Law School Case Brief
Taber v. Maine - 67 F.3d 1029 (2d Cir. 1995)
Because Feres bars a claim for injuries that arise out of or in the course of activity incident to service, the court concludes that in assessing whether a military plaintiff’s Federal Tort Claims Act (FTCA), 28 U.S.C.S. § 1346(b), claim is barred, the court should proceed by considering the same question that would determine whether the plaintiff would be entitled to receive standard workers’ compensation payments for his injury: was the plaintiff engaged in activities that fell within the scope of the plaintiff’s military employment? Where the answer is yes, so that the plaintiff would be entitled to receive standard workers’ compensation payments, this will mean that the Feres doctrine applies, barring recovery under the FTCA. Conversely, if the answer is no, so that the plaintiff would have no entitlement to recover standard workers’ compensation payments, there should be no Feres bar, absent unusual circumstances that would call into play the Feres discipline rationale.
Appellant Navy construction worker was on a weekend furlong in the Country of Guam, when he was struck and injured off a military base by a drunk Navy serviceman. Appellant brought suit against appellee United States under the Federal Tort Claims Act (FTCA), 28 U.S.C.S. § 1346(b), and the trial court dismissed the claim, holding that appellee was not liable under respondent superiority, and the Feres doctrine gave immunity to appellee’s liability. Appellant challenged the ruling.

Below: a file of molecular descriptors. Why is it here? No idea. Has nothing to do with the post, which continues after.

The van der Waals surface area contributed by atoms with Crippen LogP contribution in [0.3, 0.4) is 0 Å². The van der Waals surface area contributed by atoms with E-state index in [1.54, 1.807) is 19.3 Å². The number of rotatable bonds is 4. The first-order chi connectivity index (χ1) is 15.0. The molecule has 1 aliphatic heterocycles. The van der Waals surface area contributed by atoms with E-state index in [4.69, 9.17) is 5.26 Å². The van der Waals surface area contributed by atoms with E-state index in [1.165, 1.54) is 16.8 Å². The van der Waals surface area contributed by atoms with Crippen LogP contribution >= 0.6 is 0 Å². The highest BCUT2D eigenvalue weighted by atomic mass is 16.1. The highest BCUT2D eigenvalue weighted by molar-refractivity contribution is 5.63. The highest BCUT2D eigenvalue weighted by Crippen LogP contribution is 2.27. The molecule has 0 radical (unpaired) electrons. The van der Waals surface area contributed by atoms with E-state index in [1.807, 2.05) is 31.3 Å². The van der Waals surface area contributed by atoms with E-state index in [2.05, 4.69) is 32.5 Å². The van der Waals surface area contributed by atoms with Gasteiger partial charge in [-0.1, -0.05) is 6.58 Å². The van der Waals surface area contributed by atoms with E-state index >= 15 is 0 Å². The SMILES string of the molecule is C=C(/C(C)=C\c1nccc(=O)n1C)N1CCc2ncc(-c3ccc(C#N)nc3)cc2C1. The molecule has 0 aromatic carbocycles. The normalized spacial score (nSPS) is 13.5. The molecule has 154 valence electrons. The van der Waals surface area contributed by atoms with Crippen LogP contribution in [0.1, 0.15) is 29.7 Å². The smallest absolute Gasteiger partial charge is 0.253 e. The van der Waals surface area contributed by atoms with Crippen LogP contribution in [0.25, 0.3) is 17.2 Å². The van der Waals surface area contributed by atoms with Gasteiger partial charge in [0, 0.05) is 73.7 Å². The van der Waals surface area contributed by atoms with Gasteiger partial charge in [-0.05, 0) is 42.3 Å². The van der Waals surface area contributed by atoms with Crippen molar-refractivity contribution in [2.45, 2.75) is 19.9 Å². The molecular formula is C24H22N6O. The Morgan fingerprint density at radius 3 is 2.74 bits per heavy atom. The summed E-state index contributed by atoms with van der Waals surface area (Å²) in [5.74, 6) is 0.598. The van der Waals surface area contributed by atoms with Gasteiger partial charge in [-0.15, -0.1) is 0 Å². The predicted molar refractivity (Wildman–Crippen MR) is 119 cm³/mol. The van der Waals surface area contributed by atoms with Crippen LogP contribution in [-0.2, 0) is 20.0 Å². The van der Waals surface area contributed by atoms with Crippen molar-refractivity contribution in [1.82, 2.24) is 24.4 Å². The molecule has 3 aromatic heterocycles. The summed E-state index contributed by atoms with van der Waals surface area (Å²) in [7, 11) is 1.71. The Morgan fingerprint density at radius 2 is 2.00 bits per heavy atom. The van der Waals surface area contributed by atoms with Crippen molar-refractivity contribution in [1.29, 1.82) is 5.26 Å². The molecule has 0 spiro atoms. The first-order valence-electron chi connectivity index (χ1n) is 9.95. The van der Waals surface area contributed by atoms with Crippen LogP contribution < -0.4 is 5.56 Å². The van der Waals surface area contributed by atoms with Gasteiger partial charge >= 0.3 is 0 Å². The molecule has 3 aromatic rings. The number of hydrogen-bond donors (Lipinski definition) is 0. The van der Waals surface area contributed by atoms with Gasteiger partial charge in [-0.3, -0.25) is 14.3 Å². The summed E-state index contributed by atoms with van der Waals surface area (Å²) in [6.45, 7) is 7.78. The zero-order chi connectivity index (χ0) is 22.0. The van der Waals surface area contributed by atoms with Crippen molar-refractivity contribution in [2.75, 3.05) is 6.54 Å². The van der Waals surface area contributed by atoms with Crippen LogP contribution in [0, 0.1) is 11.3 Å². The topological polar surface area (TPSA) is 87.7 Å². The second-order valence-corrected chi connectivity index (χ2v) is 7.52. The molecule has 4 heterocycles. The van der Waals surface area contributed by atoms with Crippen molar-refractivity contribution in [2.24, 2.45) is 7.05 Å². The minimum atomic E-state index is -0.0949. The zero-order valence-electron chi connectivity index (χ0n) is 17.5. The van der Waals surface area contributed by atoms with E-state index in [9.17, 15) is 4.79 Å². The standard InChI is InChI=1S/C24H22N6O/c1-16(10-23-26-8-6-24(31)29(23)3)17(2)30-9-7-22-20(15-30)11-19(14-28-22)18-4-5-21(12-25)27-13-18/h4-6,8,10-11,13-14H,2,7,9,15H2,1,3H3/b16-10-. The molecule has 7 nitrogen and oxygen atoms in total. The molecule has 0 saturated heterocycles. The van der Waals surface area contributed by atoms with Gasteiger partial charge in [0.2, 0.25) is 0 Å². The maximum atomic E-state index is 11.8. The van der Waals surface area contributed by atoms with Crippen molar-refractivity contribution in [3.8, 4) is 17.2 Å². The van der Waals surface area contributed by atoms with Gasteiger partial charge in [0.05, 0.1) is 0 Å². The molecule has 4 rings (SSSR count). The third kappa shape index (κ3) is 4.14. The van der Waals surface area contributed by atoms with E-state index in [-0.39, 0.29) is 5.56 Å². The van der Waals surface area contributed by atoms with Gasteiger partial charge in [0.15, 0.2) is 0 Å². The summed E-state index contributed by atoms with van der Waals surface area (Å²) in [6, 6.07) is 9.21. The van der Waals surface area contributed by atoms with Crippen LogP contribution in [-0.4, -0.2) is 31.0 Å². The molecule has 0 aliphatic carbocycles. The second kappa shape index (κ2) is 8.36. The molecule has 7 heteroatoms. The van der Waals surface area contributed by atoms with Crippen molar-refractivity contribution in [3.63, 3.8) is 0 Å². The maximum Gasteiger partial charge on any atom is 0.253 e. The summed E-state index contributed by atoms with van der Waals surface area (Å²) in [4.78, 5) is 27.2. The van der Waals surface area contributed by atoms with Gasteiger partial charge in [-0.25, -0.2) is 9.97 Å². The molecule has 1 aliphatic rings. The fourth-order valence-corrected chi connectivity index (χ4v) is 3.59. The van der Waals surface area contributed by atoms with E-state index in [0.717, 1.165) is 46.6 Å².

Did the Feres doctrine bar a construction worker's claim against the United States for injuries sustained when he was struck by a drunk naval serviceman?
The court reversed the judgment of the lower court, and held that appellee United States was liable for an automobile accident caused by its military serviceman to appellant military worker, and did not have immunity under the Feres doctrine, because the accident occurred off the military base, and appellant was injured while off-duty.
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